Disposing of Live Grenades

Melvin McDonald served in the Canadian navy during World War II. There are certain mementos he values from that season of his life. It turns out that one of them created quite a ruckus last week at police headquarters in Winnipeg.

Last Monday the 79-year-old McDonald and his wife showed up at the front desk. His opening line to the police officer who offered to assist him was, "I got a grenade." He wasn't making a threat, mind you just stating a fact. With that he took a hand grenade out of a brown paper bag and gave it to the officer.

The shocked constable kept his head. He did, however, call the bomb squad immediately. Then things really started to happen. Most of the main floor of the Public Safety Building was evacuated, the fire department was put on alert, and the bomb squad showed up with all its sophisticated paraphernalia.

The grenade was still primed with explosive, and its fuse was intact. "I've had it in the house all these years," the veteran said. "I used to have it on a stand." His nephew had suggested it ought to be turned over to the police.

An embarrassed McDonald apologized for all the commotion he caused. It was only a keepsake from a training exercise in Scotland in the early 1940s.

It makes me think of the stuff some of us have kept around far too long -- things that still could do a lot of harm. We bear grudges from old offenses. The resentment lingers from months, years, or decades ago. There is bad blood between departments in your company, families in the neighborhood, or people who are members of your church. Maybe your heart is seething with anger.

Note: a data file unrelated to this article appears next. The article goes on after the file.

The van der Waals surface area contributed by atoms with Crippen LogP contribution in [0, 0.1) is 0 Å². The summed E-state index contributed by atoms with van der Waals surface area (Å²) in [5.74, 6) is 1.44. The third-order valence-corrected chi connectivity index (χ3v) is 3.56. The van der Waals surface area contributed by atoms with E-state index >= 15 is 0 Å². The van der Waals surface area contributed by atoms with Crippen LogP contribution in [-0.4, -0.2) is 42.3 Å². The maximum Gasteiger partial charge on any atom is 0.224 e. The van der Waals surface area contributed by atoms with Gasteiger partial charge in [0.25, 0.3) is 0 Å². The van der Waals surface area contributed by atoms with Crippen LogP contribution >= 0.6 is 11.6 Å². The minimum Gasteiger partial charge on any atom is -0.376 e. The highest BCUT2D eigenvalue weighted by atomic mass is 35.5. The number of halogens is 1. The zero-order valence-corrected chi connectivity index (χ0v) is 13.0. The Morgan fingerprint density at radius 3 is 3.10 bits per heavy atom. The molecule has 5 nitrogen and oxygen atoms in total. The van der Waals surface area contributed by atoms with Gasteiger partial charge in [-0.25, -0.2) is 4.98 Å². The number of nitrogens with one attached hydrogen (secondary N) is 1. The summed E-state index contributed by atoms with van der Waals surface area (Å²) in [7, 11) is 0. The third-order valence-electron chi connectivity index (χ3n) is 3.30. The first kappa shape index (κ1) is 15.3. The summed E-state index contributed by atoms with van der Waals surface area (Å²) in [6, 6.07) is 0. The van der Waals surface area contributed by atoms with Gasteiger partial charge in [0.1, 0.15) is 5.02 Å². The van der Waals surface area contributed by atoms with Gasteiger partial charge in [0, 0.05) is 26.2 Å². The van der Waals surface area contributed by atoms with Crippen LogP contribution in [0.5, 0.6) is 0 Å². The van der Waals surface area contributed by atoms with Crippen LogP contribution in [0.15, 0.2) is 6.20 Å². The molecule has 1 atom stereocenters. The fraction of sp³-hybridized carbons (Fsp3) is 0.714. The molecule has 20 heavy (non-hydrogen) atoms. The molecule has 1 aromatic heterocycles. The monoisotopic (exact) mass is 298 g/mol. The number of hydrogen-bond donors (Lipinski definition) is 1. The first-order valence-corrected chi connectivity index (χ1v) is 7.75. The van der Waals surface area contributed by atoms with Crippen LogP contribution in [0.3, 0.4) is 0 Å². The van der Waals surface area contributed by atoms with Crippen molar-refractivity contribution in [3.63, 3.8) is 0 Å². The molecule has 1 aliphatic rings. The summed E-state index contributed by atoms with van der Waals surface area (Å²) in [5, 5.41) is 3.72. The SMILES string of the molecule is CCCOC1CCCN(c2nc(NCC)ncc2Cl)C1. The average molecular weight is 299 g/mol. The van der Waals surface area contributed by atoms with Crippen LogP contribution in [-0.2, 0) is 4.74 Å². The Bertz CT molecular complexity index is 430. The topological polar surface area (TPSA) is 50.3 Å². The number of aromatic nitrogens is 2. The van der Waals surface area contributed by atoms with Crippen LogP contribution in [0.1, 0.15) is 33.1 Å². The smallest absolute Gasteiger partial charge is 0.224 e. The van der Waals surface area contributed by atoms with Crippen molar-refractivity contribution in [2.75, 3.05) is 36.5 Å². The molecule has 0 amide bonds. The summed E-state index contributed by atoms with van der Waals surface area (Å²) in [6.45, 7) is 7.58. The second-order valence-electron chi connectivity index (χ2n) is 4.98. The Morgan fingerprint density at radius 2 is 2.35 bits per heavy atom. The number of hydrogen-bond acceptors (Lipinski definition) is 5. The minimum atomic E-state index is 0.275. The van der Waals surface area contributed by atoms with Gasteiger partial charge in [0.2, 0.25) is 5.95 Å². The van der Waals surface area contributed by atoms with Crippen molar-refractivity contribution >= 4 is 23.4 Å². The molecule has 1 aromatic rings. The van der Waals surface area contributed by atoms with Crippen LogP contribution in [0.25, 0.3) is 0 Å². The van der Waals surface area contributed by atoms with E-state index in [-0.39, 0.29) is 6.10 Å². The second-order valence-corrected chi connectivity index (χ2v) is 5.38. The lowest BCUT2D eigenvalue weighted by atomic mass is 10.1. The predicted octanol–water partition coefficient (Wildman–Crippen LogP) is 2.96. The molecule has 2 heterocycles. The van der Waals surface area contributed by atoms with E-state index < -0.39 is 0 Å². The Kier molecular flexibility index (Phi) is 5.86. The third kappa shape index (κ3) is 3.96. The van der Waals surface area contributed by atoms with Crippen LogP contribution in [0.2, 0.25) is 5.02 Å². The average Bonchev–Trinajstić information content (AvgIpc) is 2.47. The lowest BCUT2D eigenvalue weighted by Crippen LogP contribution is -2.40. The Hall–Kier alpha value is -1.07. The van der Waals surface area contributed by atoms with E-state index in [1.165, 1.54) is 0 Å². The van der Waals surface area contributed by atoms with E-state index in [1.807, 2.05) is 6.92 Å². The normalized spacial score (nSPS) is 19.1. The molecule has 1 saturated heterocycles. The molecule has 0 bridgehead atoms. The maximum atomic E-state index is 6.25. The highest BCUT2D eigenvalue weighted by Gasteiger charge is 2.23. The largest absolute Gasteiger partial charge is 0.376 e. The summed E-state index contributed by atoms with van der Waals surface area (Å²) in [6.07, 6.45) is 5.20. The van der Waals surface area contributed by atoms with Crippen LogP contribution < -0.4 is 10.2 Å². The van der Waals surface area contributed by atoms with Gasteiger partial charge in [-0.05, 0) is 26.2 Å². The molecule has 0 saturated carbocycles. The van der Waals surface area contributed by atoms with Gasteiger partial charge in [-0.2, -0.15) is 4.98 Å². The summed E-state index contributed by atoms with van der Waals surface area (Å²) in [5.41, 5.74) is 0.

If something isn't done to deactivate those feelings, there could be a major explosion. There will be casualties. A business could be ruined. A marriage might be destroyed. A church could die. Innocent souls will suffer for someone's folly.

The Apostle Paul wrote: "Get rid of all bitterness, rage and anger, brawling and slander, along with every form of malice" (Ephesians 4:31). It doesn't take a rocket scientist to figure out why he gave that counsel. Explosions maim and kill!

Winnipeg police discouraged anyone else with such items from trying to deliver such devices to the authorities. "Please call police," said a spokesman, "and we will arrange for a pickup. Don't drop it off on our front counter."

You may need to call on God to handle some bad -- and potentially deadly -- feelings tormenting you. He can supply the balm of compassion and pardon.

Rubel Shelly whcoc@edge.net

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(c) 2003 Rubel Shelly. Used by permission

Visit: http://www.faithmatters.com  to read more of Rubel's writing or to sign up for his weekly column: FAX of Life.

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